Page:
The downward facing dog might look like a simple pose, but it is not to be underestimated because it can strengthen and stretch various parts of your body.

To get into this posture, come into an inverted V by stretching your hands out in front of you with your hips lifted and feet grounded at hips-width distance.

When you’re in the downward facing dog, the muscles in your arms, chest, shoulder and back are engaged. Also, you’re able to strengthen your wrist and ankle joints as well as stretch your leg muscles after a long day of sitting.

It is not only relaxing, but also energizing. So the next time you need quick relief from a stressful day, get into this pose!


3. Cobra (Bhujangasana)

Image from Pexels

The cobra pose is a simple backbend that can counteract the hours of hunching over your desk.

It strengthens your wrist, arm, shoulder, back and abdominal muscles. As it also stretches your abdominal muscles, it helps to tone uterine muscles. Apart from that, it also contracts the dorsal muscles in your spine’s lumbar region, flushing out your kidneys.

To get into this posture, start by lying on the ground with your hands slightly in front of you. Tuck your elbows in and push up into your hands with a slight backbend. Make sure you bring your shoulders down to open your chest, while gazing upwards.


4. Fish (Matsyasana)

Image from Pexels

If you feel tension in your neck or head, the fish pose can help you to relieve it.

Since it stretches the front of your body, expect to engage your throat, chest, hip flexors, abdomen and intercostal muscles. Also, as it contributes to strengthening the back of your neck and upper back muscles, you’ll have improved posture and spinal flexibility.

To get into this posture, sit on your hips with your legs stretched out together in front of you, with toes pointed (or get into a seated lotus position if you’re able to). Bring your hands under your hips and prop yourself up on your forearms while learning back.

Tadasana (Mountain Pose) – A seemingly easy and basic pose that we sometimes forget to “work”

Its a standing pose, yes… but it also requires us to engage all our muscles when doing the posture.   


Standing tall with feet slightly apart, with both hands on each side, palms facing forward. 


Keeping the spine long
Feet parallel to each other and evenly grounded. Quadriceps engaged.
Activate also the adductors muscles.
Chest should be opened
Core engaged, belly sucked in.
Widen the collarbones.
Shoulders should be parallel to the ground. No slouching.
No overarch the back and squeeze the gluteals, keeping the tail bone down.
Gaze through the nose
Keep your neck long.
Chin neither tucked in or lifted
Breathing is relaxed.
5 Breaths


Improves posture and body awareness, strengthening legs and establish alignment.

It is a good pose to introduce to the beginners to help their awareness of the body.  One way of helping a beginner to engage the adductor muscles is by squeezing a yoga block between the inner thighs.  This would allow any beginner to recognise the muscle group and remember the sensation.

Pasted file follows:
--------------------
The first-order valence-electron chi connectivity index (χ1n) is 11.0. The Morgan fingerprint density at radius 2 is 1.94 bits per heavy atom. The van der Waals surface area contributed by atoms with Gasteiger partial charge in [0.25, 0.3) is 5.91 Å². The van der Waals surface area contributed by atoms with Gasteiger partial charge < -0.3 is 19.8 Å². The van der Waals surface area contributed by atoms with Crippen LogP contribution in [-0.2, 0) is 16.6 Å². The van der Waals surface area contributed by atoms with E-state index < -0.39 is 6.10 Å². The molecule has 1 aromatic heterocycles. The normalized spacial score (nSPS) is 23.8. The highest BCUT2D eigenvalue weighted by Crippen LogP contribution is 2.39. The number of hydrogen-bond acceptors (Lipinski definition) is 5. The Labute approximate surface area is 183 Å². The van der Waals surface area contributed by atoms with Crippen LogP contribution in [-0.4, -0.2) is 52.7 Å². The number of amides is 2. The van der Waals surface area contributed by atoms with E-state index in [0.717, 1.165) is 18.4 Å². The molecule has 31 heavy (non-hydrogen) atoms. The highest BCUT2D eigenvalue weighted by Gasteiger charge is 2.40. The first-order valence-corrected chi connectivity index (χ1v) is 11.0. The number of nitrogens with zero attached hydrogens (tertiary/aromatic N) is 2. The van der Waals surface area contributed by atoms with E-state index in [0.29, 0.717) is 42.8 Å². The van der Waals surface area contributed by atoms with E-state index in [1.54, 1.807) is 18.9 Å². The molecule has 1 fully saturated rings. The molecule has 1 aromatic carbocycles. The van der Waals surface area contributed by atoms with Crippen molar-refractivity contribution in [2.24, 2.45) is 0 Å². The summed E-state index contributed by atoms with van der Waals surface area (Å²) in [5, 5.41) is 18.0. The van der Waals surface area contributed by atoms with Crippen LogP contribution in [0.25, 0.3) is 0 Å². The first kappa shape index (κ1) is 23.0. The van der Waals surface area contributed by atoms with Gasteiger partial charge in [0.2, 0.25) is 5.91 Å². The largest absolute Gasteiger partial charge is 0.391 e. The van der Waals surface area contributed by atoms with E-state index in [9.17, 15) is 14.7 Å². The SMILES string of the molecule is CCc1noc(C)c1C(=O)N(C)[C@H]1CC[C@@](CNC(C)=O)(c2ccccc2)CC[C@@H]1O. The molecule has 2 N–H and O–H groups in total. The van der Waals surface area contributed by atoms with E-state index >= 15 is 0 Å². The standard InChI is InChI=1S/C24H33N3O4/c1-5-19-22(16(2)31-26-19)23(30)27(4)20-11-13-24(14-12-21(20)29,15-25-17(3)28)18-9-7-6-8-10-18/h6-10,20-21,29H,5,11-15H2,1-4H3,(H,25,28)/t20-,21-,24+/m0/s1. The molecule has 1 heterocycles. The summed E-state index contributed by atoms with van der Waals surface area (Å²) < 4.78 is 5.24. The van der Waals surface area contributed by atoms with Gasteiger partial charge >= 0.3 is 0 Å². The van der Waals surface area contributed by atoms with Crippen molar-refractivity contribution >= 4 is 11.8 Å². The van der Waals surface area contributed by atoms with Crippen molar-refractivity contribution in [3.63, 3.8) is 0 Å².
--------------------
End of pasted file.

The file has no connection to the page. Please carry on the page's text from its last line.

How can we prepare for such an easy pose, one might ask. 

Standing with feet slightly apart, interlace the fingers.
Inhale raised the interlaced fingers above the crown, lengthening the spine, legs and arms
Exhale, release and relax
10 reps


The Anatomy of Kakasana (Crow Pose)

Kakasana (Crow Pose) : Analysing the postures with knowledge from the muscular and skeletal system


Note: I am not extremely familiar with the muscular and skeletal system so some muscles/bones pointed out MAY be wrong!


(Taken from Pinterest)


To get into Kakasana, yoga practitioners need to ensure first that their arms are able to hold the body weight. This involves activating the triceps brachii and biceps brachii to provide a strong base to rest the body weight upon. Contracting the deltoid muscles (anterior, medialis, posterior), pectoralis major muscle and trapezius muscle will also provide additional support to the arms to bear the weight. As the practitioner leans forward, he/she increasingly activates and contracts the serratus anterior muscle and psoas muscles (iliopsoas and iliacus) to keep the body lifted up and able to rest on the arms for a sustained period of time. To a certain extent, in order to bring the feet together to touch, there is a need to contract the adductor muscles (brevis and longus) to bring the feet closer together, and the tibialis posterior and extensor digitorium to point the toes.


As this is an arm balance posture, the areas with the greatest points of contact with the ground, and thus bearing the most weight are the hands – the tips of the fingers (phalanges), and especially the carpals. Practitioners whose arms and psoas muscles are not properly activated for the posture will end up bearing more weight on their wrists and potentially put strain on the wrist area.

Human Anatomy and Yoga –

The practice of Yoga on the human body system is expansive and eternal. The muscles, bones, nervous system, respiratory, circulatory and digestive systems of the human body are greatly benefited from regular practice of yoga asanas. All our body systems are coordinated with each other. It’s a beautiful practice that teaches us to work from the inside out, as it draws our attention inward and teaches you to focus on the breath. I have also learnt that yoga has tremendous healing capabilities. We discover not just how our body systems are intrinsically coordinated, but also how our physical, mental and spiritual selves are connected too. Once we are able to see the connectedness, we understand the Self more, hence healing takes place.